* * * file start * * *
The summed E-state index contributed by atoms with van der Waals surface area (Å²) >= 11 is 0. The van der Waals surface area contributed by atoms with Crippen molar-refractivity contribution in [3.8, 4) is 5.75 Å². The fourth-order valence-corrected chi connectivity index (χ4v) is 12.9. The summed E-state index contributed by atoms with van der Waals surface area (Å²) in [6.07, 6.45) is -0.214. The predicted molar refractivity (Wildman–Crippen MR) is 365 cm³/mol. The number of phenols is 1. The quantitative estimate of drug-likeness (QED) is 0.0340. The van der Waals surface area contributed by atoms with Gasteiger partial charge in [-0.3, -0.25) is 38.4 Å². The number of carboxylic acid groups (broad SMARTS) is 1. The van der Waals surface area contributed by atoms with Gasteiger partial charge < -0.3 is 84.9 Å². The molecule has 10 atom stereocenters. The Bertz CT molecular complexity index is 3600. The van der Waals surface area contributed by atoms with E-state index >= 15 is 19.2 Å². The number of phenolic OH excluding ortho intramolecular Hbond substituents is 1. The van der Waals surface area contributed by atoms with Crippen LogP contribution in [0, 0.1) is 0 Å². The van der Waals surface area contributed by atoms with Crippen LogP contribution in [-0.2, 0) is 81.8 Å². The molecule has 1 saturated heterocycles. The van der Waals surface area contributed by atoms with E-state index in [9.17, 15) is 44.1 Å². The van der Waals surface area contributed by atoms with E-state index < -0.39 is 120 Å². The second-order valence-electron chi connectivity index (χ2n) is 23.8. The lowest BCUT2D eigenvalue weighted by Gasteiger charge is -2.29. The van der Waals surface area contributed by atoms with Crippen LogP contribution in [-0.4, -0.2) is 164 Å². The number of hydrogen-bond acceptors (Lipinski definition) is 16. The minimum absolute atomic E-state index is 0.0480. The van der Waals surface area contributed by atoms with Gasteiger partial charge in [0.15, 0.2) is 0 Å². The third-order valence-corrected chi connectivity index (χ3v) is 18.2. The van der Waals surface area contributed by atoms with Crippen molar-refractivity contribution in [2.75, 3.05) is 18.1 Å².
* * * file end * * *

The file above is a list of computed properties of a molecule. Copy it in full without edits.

The summed E-state index contributed by atoms with van der Waals surface area (Å²) >= 11 is 0. The van der Waals surface area contributed by atoms with Crippen molar-refractivity contribution in [3.8, 4) is 5.75 Å². The fourth-order valence-corrected chi connectivity index (χ4v) is 12.9. The summed E-state index contributed by atoms with van der Waals surface area (Å²) in [6.07, 6.45) is -0.214. The predicted molar refractivity (Wildman–Crippen MR) is 365 cm³/mol. The number of phenols is 1. The quantitative estimate of drug-likeness (QED) is 0.0340. The van der Waals surface area contributed by atoms with Gasteiger partial charge in [-0.3, -0.25) is 38.4 Å². The number of carboxylic acid groups (broad SMARTS) is 1. The van der Waals surface area contributed by atoms with Gasteiger partial charge < -0.3 is 84.9 Å². The molecule has 10 atom stereocenters. The Bertz CT molecular complexity index is 3600. The van der Waals surface area contributed by atoms with E-state index >= 15 is 19.2 Å². The number of phenolic OH excluding ortho intramolecular Hbond substituents is 1. The van der Waals surface area contributed by atoms with Crippen LogP contribution in [0, 0.1) is 0 Å². The van der Waals surface area contributed by atoms with Crippen LogP contribution in [-0.2, 0) is 81.8 Å². The molecule has 1 saturated heterocycles. The van der Waals surface area contributed by atoms with E-state index in [9.17, 15) is 44.1 Å². The van der Waals surface area contributed by atoms with E-state index < -0.39 is 120 Å². The second-order valence-electron chi connectivity index (χ2n) is 23.8. The lowest BCUT2D eigenvalue weighted by Gasteiger charge is -2.29. The van der Waals surface area contributed by atoms with Crippen LogP contribution in [-0.4, -0.2) is 164 Å². The number of hydrogen-bond acceptors (Lipinski definition) is 16. The minimum absolute atomic E-state index is 0.0480. The van der Waals surface area contributed by atoms with Gasteiger partial charge in [0.15, 0.2) is 0 Å². The third-order valence-corrected chi connectivity index (χ3v) is 18.2. The van der Waals surface area contributed by atoms with Crippen molar-refractivity contribution in [2.75, 3.05) is 18.1 Å².